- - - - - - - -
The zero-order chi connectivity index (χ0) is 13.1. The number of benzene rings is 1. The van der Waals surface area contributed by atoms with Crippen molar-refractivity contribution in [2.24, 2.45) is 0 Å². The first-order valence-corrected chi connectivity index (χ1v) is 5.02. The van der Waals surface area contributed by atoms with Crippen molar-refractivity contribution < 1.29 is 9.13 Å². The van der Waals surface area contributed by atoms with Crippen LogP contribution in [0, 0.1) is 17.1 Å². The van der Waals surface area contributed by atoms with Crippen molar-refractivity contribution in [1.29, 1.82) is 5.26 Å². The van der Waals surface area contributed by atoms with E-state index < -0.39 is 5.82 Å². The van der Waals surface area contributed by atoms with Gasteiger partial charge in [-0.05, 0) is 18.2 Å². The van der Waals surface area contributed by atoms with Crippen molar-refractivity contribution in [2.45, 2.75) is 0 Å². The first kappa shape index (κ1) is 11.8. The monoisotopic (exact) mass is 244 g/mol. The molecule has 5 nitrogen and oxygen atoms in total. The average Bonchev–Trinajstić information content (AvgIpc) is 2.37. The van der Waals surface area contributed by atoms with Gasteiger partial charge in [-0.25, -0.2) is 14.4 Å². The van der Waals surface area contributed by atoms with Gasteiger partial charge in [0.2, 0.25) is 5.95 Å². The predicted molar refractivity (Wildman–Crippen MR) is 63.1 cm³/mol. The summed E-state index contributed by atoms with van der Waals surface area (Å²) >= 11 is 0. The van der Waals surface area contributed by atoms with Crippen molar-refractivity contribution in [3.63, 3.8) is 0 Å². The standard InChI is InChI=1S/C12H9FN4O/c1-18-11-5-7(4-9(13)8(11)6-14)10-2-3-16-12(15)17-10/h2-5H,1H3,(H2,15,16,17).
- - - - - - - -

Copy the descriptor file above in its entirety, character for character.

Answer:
The zero-order chi connectivity index (χ0) is 13.1. The number of benzene rings is 1. The van der Waals surface area contributed by atoms with Crippen molar-refractivity contribution in [2.24, 2.45) is 0 Å². The first-order valence-corrected chi connectivity index (χ1v) is 5.02. The van der Waals surface area contributed by atoms with Crippen molar-refractivity contribution < 1.29 is 9.13 Å². The van der Waals surface area contributed by atoms with Crippen LogP contribution in [0, 0.1) is 17.1 Å². The van der Waals surface area contributed by atoms with Crippen molar-refractivity contribution in [1.29, 1.82) is 5.26 Å². The van der Waals surface area contributed by atoms with E-state index < -0.39 is 5.82 Å². The van der Waals surface area contributed by atoms with Gasteiger partial charge in [-0.05, 0) is 18.2 Å². The van der Waals surface area contributed by atoms with Crippen molar-refractivity contribution in [2.45, 2.75) is 0 Å². The first kappa shape index (κ1) is 11.8. The monoisotopic (exact) mass is 244 g/mol. The molecule has 5 nitrogen and oxygen atoms in total. The average Bonchev–Trinajstić information content (AvgIpc) is 2.37. The van der Waals surface area contributed by atoms with Gasteiger partial charge in [-0.25, -0.2) is 14.4 Å². The van der Waals surface area contributed by atoms with Gasteiger partial charge in [0.2, 0.25) is 5.95 Å². The predicted molar refractivity (Wildman–Crippen MR) is 63.1 cm³/mol. The summed E-state index contributed by atoms with van der Waals surface area (Å²) >= 11 is 0. The van der Waals surface area contributed by atoms with Crippen molar-refractivity contribution in [3.63, 3.8) is 0 Å². The standard InChI is InChI=1S/C12H9FN4O/c1-18-11-5-7(4-9(13)8(11)6-14)10-2-3-16-12(15)17-10/h2-5H,1H3,(H2,15,16,17).